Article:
Lavender flowers of agapanthusPlant of the Month: Agapanthus — This summer-flowering bulb is ideal for Southern gardens in USDA hardiness zones 9-11. Depending on the cultivar, the flowers may be blue, lavender, purple, or even white. Don’t let its delicate flowers deceive you; it’s a deceptively tough plant. Native to South Africa, agapanthus performs well in partial shade or full sun, drought, and even our sandy loam soil. For the best blooms, however, plant in full sun and moist, amended soil. These blooms are perfect for highly visible spaces in a landscape.

Tomatoes on the vineApril in Your Garden — Heat-loving annuals like colorful coleus are good plants for April, as are bulbs like cannas and daylily. Divide clumps of bulbs, ornamental grasses, or herbaceous perennials to expand or rejuvenate garden beds or to pass along to friends. In the vegetable garden, it’s time for warm-season edibles like sweet potatoes, peppers, and tomatoes.

Read the full April issue.

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[Stay safe, gardeners! Get reliable information on COVID-19 from the Florida Department of Health]

The Neighborhood Gardener – March 2020

Happy spring, gardeners!

This month in The Neighborhood Gardener:

Cluster of small red berry-like fruitSpring Cleaning: Are these still cluttering up your yard? — This month we’re encouraging gardeners to do some spring cleaning. Your garden should be a place of peace and quiet in a busy world. Unfortunately, there may be trouble in paradise. Hundreds of invasive species are hiding in our otherwise Florida-Friendly landscapes. We have a list of the most common landscape invaders for you, as well as a three-step plan to restoring your garden’s natural tranquility.
Photo: fruit of invasive coral ardisia, UF/IFAS

Multicolored cluster of tiny flowers that make up what we call a lantana flowerLantana – One of the most popular landscape plants on the market, lantana is heat, salt, and drought tolerant. It’s pollinator friendly. It’s easy to grow and low maintenance. But did you know most varieties of Lantana camara are invasive throughout Florida? Thankfully, there are many sterile varieties and a couple of native species also on the market. In this article, learn about these alternatives to invasive lantana and follow Dr. Deng as he produces sterile varieties with UF/IFAS.

A pile of shiny green zucchini squashSuccession Planting in Your Vegetable Garden — Have you ever visited a gardener during zucchini harvest? Aren’t they just the most generous people? “Too many fresh veggies” is a good problem to have, but it’s still a problem. If you’re tired of trying to find a home for all your garden’s extra vegetables, you may want to try succession planting. Instead of the tidal wave of harvesting, you’ll enjoy a slow trickle of fresh produce. In this article, we outline three different ways to plant “successively” in your home garden.

State Master Gardener program coordinator Wendy WilberWendy’s Wanderings — The days are longer and the sun is shining here in the Sunshine State. For those gardeners with a sunny yard the grass is greening and the flowers are popping. But if you have a shady yard or a shady spot in the landscape you may feel a little green with envy. Covet not shade gardeners, your shade is a desirable condition in our Florida yards — remember what that August sun feels like. If your yard has shady spots you can still create a beautiful and Florida-Friendly landscape.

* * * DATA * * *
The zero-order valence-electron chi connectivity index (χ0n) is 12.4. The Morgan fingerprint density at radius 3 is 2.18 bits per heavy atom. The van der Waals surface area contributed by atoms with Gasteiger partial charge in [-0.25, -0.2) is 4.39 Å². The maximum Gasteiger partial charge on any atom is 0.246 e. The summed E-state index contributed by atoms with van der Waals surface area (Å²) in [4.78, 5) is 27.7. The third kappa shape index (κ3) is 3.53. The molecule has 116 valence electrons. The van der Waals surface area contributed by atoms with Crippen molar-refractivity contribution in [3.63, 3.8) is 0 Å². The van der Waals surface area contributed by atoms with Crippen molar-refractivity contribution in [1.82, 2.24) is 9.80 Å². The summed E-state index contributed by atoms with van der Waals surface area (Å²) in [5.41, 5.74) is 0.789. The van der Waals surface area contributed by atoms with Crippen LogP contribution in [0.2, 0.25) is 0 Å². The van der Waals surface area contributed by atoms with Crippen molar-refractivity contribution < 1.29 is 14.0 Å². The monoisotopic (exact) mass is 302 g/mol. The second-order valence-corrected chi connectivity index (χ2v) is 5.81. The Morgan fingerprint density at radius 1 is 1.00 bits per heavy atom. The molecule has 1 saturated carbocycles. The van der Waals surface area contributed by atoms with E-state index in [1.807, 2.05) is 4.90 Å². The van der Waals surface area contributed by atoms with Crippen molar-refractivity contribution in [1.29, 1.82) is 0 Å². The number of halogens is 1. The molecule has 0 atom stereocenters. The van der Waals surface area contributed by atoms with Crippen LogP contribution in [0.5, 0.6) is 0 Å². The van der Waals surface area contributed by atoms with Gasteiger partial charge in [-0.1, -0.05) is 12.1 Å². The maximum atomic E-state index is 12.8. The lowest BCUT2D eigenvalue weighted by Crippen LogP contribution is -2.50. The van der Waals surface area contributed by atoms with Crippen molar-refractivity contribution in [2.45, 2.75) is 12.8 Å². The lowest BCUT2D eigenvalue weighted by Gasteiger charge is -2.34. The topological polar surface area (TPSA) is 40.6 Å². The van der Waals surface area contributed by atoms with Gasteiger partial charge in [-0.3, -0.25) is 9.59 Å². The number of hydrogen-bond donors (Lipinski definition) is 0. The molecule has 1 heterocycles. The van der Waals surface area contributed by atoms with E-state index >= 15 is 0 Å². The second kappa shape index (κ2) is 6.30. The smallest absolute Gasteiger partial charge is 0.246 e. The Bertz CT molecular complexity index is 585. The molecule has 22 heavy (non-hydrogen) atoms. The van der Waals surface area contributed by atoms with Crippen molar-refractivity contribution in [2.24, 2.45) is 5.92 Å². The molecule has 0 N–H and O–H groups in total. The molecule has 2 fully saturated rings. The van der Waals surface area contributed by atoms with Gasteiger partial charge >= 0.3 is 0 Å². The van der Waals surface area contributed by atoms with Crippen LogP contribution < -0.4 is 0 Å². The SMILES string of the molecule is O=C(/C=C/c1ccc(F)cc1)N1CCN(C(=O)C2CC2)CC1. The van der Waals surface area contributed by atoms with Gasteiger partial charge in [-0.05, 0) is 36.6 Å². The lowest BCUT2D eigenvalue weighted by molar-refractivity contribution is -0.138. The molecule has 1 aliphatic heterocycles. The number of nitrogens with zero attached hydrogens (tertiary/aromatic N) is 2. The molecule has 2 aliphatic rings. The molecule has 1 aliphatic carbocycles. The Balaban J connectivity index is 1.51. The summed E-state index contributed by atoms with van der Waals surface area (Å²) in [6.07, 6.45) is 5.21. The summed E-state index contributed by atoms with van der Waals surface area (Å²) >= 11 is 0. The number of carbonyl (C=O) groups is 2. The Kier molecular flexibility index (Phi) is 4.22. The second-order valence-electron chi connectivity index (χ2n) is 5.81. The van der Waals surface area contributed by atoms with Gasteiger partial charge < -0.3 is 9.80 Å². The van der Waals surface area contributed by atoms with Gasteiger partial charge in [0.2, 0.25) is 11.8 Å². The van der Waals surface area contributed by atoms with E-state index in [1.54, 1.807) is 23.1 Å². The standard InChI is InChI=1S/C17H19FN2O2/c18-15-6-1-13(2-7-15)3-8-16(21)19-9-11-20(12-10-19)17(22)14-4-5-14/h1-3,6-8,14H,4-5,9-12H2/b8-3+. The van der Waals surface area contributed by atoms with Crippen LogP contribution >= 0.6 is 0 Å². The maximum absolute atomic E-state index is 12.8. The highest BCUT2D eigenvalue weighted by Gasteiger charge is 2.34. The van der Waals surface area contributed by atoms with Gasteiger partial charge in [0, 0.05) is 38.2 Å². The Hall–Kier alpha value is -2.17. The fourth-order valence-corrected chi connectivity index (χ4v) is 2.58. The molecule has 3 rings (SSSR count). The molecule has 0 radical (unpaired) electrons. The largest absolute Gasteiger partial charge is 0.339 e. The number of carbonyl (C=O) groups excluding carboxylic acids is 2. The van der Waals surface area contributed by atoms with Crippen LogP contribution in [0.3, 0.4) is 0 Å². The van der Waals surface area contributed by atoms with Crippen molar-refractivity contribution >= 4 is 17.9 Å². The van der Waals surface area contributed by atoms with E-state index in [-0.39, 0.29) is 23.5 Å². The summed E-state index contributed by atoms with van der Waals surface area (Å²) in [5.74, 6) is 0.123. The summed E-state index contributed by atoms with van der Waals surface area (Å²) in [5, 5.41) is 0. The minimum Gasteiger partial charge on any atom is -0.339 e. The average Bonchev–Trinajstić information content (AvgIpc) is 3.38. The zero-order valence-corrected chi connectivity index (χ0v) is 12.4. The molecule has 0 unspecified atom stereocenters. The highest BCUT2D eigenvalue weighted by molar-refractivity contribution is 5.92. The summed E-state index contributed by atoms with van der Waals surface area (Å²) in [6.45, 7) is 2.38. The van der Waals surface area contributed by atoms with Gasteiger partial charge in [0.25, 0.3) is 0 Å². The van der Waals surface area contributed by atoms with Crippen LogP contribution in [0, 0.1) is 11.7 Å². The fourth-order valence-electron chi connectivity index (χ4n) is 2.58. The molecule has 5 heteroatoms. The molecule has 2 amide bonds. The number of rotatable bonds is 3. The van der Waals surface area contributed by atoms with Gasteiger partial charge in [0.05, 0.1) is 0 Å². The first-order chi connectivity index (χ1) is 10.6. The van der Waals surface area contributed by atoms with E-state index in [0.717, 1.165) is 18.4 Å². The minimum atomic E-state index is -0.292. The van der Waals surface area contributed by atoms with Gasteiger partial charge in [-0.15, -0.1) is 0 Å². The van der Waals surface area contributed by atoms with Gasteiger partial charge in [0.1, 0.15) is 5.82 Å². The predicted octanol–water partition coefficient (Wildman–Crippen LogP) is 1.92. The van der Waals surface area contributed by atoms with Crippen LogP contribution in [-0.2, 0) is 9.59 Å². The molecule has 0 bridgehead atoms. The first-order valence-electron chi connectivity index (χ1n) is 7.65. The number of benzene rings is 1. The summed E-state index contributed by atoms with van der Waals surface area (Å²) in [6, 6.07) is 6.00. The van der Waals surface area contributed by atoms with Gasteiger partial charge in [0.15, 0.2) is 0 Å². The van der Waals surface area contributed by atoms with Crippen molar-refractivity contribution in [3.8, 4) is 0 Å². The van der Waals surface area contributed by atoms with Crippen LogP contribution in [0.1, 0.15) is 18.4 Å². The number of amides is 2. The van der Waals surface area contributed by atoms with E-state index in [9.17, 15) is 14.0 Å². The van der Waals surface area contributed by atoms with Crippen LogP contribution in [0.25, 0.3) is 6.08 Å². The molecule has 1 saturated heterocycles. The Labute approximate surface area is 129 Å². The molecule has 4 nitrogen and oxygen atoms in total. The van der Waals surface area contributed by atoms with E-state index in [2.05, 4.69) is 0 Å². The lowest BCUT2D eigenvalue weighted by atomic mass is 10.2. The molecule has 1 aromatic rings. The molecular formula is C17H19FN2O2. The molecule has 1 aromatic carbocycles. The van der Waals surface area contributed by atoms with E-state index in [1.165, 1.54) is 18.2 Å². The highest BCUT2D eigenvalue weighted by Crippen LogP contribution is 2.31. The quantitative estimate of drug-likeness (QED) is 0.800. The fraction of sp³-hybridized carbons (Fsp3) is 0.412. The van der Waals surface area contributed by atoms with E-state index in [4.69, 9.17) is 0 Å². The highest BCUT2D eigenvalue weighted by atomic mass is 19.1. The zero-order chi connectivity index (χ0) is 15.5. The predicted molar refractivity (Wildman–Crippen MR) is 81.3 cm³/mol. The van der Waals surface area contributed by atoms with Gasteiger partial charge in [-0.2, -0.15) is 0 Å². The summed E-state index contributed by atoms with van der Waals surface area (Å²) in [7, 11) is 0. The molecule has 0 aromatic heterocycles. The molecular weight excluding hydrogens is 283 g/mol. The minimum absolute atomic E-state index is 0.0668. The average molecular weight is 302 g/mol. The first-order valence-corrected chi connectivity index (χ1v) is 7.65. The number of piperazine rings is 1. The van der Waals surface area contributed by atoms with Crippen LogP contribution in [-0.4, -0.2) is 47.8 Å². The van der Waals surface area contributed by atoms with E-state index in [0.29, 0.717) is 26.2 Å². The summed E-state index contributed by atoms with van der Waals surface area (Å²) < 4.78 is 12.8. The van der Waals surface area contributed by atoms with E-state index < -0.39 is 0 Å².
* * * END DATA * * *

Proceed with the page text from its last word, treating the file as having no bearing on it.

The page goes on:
A bright yellow puffball flowerPlant of the Month: Sweet Acacia — Sweet acacia is not a particularly common landscape plant, likely because of its sharp spines. But gardeners willing to give this plant a try will be rewarded with fragrant, bright, yellow blooms. This native tree is low maintenance, highly drought tolerant, and an excellent replacement for the invasive mimosa tree. For best results plant your tree in an area where it will receive full sun. Sweet acacia will grow well year-round in South and Central Florida. Gardeners in northern parts of the state should protect the tree from frost during the winter.

Tiny baby fig leaf practically glowing in the sunlightMarch in Your Garden — March 19 is the first official day of spring! It’s time to start planting that warm season garden. Edibles to plant include tomatoes, peppers, mustard greens, and sweet corn. March is also a good time to prune shrubs and trees, but be sure to prune before any new buds form. Check your sprinkler system for leaks or broken heads.

Read the full March issue.

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[Stay safe, gardeners! Get reliable information on COVID-19 from the Florida Department of Health]

The Neighborhood Gardener – February 2020

Happy Valentine’s Day, gardeners!

This month in The Neighborhood Gardener:

White planter containing several different foliage plantsIndoor Gardening — For green thumbs living in apartments, traditional gardening may be impossible. Thankfully, the houseplant trend is back! And for “plant parents” looking for something new, creating an indoor garden can be a fun challenge. An indoor garden is a contained, garden-like landscape created from houseplants. They thrive year-round in the climate-controlled environment inside your home. In this article, you will learn how to build your own indoor garden. But before you begin, carefully consider which plants belong together. No matter how beautiful they look, not all plants are compatible.